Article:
Sunday, January 23, 2011

Basil, New Haven CT

Basil is located at 142 Howe Street where East Melange Too used to be.  EMT was a favorite of ours so we decided to venture out to see what has become of the place.
The restaurant has been renovated under new ownership.  The furniture is a bit nicer, but they blocked off the back wall through which you used to be able see the kitchen and the roasted whole ducks hanging behind the glass.  I feel like they took some of the personality away, but the layout is pretty much the same.
The menu has not changed too drastically.  This used to be one of few places in New Haven where you could find some good dim sum, but now there are only a handful of items in the appetizer part of the menu.  We decided to go with the Pork Shumai, Mini Peasant Chicken and a bowl of Beef Stew Noodle Soup.
Pork Shumai:  Stuffed in thin dumpling skin, the pork filling has a nice chewy texture and light flavor.  This comes with a sweet soy sauce based dipping sauce that brings out a great flavor with the Pork Shumai.  I love dim sum and this is one of my favorites. 8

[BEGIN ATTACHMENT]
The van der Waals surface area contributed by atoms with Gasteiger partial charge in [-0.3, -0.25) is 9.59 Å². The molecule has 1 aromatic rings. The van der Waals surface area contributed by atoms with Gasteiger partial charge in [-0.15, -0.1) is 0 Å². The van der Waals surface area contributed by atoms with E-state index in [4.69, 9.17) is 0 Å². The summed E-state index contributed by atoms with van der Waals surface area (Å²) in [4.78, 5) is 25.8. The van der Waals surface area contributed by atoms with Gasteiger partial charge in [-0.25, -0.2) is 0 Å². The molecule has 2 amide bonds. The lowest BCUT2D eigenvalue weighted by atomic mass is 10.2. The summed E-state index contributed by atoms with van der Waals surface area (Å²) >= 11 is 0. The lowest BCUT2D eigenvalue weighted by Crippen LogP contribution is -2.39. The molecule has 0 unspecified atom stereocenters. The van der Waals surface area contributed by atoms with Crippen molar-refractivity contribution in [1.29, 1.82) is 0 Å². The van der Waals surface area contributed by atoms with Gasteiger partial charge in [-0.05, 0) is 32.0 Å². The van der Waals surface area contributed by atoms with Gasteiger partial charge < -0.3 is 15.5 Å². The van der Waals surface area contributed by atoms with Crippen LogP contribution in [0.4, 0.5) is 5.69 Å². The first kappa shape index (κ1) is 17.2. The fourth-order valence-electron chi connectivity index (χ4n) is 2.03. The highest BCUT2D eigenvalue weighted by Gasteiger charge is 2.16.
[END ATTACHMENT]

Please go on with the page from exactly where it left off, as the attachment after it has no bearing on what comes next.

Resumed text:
Mini Peasant Chicken: This sounded new and interesting so we decided to give it a whirl. They might taste good to somebody somewhere, but we were unpleasantly surprised. Inside was mostly sticky rice and there was no chicken in the one that we tried. There were little dried shrimps which tasted not at all good. We finished one just to be sure, but couldn't handle the rest.
Beef Stew Noodle Soup: For $6.95 you get an enormous bowl of stewed beef and noodle in a red broth with sprouts, chives and Shanghai bok choy.  The broth tastes of South Asian spices and was a nice change up from what we are used to.  The beef was stewed to flavorful tenderness and the Cantonese noodles were tasty.  The Shanghai bok choy gave a nice freshness to the soup.  Super tasty and huge bowl of soup for 7 bucks. 8

To be honest, I do still miss EMT but Basil is not a bad replacement.  We are happy to have one of our noodle options back and a place where we can get a small taste of some dim sum.

Overall Experience: 7


  1. For the "mini peasant chicken" I'd like to add that it isn't necessarily supposed to have chicken. It's based on the peasant's version of "chicken", where back then they would take whatever bits of leftover food and flavoring they had (like the dried shrimps, or other flavorful ingredients, shitaki, some chinese sausage and/or barbeque, salty duck egg) and then stuff it into some sticky rice and steam it. I love this dish because of the sticky rice and the fillings restaurants come up with, but yes it's hard to find a good one in general.